North Korea And The United States Agree On Something: The Way Australia Treats Refugees Is An Issue

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Among many other issues raised last night at the UN were the treatment of First Nations peoples and those with a disability. Max Chalmers reports.

Australia has been inundated with concerns about its record on human rights, being handed almost 300 recommendations on how to improve its standing in the eyes of the global community and ensure it is not breaching international obligations.

Representatives from 110 nations lined up last night to provide feedback as part of the United Nations Human Rights Council’s regular periodic review, a process that sees member states come before the council to check in on their progress over the previous four and a half years.

Chief among the concerns of Australia’s peers was the treatment of refugees and First Nations peoples.

Professor Sarah Joseph, who was in Geneva to watch the session as the Director of Monash University’s Castan Centre for Human Rights, said there was “little indication” the international community had bought Australia’s justification for its hardline anti-refugee policies.

“Boat turn backs, mandatory detention and offshore detention are not praised around the world,” Professor Joseph told New Matilda. “They are not a roadmap for the global treatment of refugees. The international community has spoken. They are a breach of international human rights law.”

Countries as diverse as Afghanistan, China, the United States, and North Korea encouraged Australia to adjust its treatment of the issue and improve oversight of detention centres.  The US recommended Australia “closely monitor” the processing of refugees in offshore centres to ensure their human rights were respected. “We recognise Australia’s robust history of protecting its citizens’ civil and political rights. We encourage Australia to ensure humane treatment and respect for the human rights of asylum seekers, including those processed offshore in Papua New Guinea and Nauru,” the US mission’s Divya Khosla said. “Some may focus on the spectacle of countries like North Korea criticising our human rights record,” said Professor Joseph. “But 110 countries from all over the world have given their views – although we have much to be proud of, there are numerous areas where our human rights record must be improved.”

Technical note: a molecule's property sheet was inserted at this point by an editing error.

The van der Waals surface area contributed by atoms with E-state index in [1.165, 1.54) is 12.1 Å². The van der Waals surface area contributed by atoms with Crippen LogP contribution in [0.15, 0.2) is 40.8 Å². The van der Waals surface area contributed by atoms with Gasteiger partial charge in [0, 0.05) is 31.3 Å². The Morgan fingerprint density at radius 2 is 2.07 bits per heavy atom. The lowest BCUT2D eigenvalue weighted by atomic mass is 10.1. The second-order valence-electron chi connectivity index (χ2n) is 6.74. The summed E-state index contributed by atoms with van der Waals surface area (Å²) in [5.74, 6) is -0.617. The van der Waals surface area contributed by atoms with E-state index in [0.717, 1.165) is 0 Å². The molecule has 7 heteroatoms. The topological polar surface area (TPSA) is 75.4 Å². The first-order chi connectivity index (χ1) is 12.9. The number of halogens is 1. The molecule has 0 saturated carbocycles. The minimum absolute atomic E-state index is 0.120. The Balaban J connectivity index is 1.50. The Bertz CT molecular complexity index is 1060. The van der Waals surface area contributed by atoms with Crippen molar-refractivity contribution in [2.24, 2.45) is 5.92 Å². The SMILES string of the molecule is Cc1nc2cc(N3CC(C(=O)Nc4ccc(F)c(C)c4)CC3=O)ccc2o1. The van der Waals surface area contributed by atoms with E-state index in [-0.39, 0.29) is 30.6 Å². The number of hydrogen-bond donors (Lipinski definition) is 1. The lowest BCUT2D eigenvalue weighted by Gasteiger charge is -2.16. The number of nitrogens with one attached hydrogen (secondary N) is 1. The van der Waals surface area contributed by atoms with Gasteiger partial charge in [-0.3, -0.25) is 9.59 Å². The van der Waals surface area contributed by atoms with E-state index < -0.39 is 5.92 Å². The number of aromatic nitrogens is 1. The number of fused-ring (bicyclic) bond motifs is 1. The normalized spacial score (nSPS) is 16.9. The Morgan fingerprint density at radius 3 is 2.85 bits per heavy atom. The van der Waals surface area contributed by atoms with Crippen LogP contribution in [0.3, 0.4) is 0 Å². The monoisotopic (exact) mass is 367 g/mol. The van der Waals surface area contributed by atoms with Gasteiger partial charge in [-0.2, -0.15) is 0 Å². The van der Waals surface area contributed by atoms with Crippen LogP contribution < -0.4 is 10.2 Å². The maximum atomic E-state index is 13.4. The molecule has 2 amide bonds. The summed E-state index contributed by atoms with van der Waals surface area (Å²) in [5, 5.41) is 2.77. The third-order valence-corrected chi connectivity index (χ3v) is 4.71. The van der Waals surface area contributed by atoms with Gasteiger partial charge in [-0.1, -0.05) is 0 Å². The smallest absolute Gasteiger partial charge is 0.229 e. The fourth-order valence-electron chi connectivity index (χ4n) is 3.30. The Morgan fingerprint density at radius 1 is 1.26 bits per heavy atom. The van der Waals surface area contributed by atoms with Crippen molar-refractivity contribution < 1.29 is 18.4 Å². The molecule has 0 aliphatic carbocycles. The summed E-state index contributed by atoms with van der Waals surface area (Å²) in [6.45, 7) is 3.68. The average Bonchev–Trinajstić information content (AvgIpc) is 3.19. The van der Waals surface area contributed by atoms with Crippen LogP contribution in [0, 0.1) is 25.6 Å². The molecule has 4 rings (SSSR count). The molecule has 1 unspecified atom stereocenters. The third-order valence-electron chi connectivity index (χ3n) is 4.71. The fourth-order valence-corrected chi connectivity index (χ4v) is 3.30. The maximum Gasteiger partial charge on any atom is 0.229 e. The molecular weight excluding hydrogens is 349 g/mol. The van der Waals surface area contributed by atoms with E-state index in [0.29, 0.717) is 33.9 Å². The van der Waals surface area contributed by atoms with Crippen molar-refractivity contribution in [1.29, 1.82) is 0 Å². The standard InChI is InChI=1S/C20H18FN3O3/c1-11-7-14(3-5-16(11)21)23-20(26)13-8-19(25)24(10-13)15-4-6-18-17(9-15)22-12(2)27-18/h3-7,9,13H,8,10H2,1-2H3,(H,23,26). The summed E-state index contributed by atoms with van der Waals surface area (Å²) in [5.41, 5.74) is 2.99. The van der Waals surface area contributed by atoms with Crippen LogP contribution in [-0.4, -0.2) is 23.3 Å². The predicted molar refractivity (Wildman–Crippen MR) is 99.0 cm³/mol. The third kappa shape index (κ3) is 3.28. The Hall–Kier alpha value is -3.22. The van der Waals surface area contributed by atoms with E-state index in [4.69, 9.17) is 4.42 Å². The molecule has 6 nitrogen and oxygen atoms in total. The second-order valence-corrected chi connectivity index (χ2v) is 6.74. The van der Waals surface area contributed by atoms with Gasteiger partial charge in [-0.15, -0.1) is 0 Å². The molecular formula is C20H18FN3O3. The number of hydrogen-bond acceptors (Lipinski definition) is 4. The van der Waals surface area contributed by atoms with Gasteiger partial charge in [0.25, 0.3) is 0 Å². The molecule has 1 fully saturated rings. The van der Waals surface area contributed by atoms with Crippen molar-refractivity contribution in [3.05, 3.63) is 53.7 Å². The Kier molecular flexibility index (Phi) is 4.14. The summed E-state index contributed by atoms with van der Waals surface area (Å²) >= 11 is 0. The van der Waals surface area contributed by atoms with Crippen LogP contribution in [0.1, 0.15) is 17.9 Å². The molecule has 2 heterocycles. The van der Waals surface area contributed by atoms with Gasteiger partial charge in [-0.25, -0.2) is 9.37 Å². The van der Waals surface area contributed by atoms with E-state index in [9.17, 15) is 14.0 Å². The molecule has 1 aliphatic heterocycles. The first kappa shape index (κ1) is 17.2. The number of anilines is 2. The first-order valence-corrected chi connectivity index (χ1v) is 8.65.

Australia’s treatment of First Nations peoples featured prominently, with the US noting concerns about the potential closure of remote Aboriginal communities in Western Australia.

In defending the country’s record the Australian delegation pointed to its commitment to a plebiscite on same-sex marriage, support for international aid, and one-off commitment of $44 million in humanitarian aid to help displaced Syrians and Iraqis, among other things. The delegation omitted to note Australia’s foreign aid has seen a substantial cut under the current government.

On a more positive note, the National Disability Insurance Scheme drew consistent praise, though concerns were raised about a range of other issues impacting people with a disability.

Therese Sands, Co-CEO of People with Disability Australia, said the issue of forced sterilisation was one among those raised last night.

“Violence against people with disability – particularly those in institutional and residential settings – is an urgent, unaddressed national crisis,” Sands said.

“It has a devastating impact on some of the most vulnerable and marginalised people in our communities, particularly women and children with disability, Aboriginal and Torres Strait Islander people with disability and people with disability from non-English speaking and culturally and linguistically diverse backgrounds. It occurs because of failures in legislation, policy and service systems, and it is time for Australia to now act decisively.”

Professor Joseph said the acknowledgement of disability issues had been pleasing but that Australia had a long way to go in ending discrimination and violence against people with a disability.

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Max Chalmers

Max Chalmers is a former New Matilda journalist and editorial staff member. His main areas of interest are asylum seekers, higher education and politics.

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